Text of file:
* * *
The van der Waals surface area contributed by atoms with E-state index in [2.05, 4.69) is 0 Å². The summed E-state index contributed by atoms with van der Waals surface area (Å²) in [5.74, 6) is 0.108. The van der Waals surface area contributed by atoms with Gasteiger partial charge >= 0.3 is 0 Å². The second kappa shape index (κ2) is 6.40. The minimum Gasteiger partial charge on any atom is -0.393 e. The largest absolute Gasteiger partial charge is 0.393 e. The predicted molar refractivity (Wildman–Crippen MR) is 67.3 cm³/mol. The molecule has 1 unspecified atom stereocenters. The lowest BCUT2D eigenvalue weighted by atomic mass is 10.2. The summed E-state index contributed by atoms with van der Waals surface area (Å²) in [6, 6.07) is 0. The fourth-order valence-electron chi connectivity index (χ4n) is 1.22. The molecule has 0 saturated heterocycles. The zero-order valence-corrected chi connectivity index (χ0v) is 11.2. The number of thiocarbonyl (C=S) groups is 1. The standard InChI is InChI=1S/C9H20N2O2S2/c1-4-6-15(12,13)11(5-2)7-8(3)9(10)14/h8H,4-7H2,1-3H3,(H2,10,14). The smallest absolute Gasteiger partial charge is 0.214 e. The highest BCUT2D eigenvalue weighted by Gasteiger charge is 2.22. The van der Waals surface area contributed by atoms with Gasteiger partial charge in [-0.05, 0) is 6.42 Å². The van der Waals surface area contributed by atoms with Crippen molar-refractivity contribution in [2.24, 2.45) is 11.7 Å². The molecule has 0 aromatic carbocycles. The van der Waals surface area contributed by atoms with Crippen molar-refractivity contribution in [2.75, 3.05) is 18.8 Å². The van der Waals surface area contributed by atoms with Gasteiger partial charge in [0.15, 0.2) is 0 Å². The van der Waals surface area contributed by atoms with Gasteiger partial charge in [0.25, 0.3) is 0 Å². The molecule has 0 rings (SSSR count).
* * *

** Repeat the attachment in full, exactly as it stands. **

The van der Waals surface area contributed by atoms with E-state index in [2.05, 4.69) is 0 Å². The summed E-state index contributed by atoms with van der Waals surface area (Å²) in [5.74, 6) is 0.108. The van der Waals surface area contributed by atoms with Gasteiger partial charge >= 0.3 is 0 Å². The second kappa shape index (κ2) is 6.40. The minimum Gasteiger partial charge on any atom is -0.393 e. The largest absolute Gasteiger partial charge is 0.393 e. The predicted molar refractivity (Wildman–Crippen MR) is 67.3 cm³/mol. The molecule has 1 unspecified atom stereocenters. The lowest BCUT2D eigenvalue weighted by atomic mass is 10.2. The summed E-state index contributed by atoms with van der Waals surface area (Å²) in [6, 6.07) is 0. The fourth-order valence-electron chi connectivity index (χ4n) is 1.22. The molecule has 0 saturated heterocycles. The zero-order valence-corrected chi connectivity index (χ0v) is 11.2. The number of thiocarbonyl (C=S) groups is 1. The standard InChI is InChI=1S/C9H20N2O2S2/c1-4-6-15(12,13)11(5-2)7-8(3)9(10)14/h8H,4-7H2,1-3H3,(H2,10,14). The smallest absolute Gasteiger partial charge is 0.214 e. The highest BCUT2D eigenvalue weighted by Gasteiger charge is 2.22. The van der Waals surface area contributed by atoms with Gasteiger partial charge in [-0.05, 0) is 6.42 Å². The van der Waals surface area contributed by atoms with Crippen molar-refractivity contribution in [2.24, 2.45) is 11.7 Å². The molecule has 0 aromatic carbocycles. The van der Waals surface area contributed by atoms with Crippen molar-refractivity contribution in [2.75, 3.05) is 18.8 Å². The van der Waals surface area contributed by atoms with Gasteiger partial charge in [0.15, 0.2) is 0 Å². The van der Waals surface area contributed by atoms with Gasteiger partial charge in [0.25, 0.3) is 0 Å². The molecule has 0 rings (SSSR count).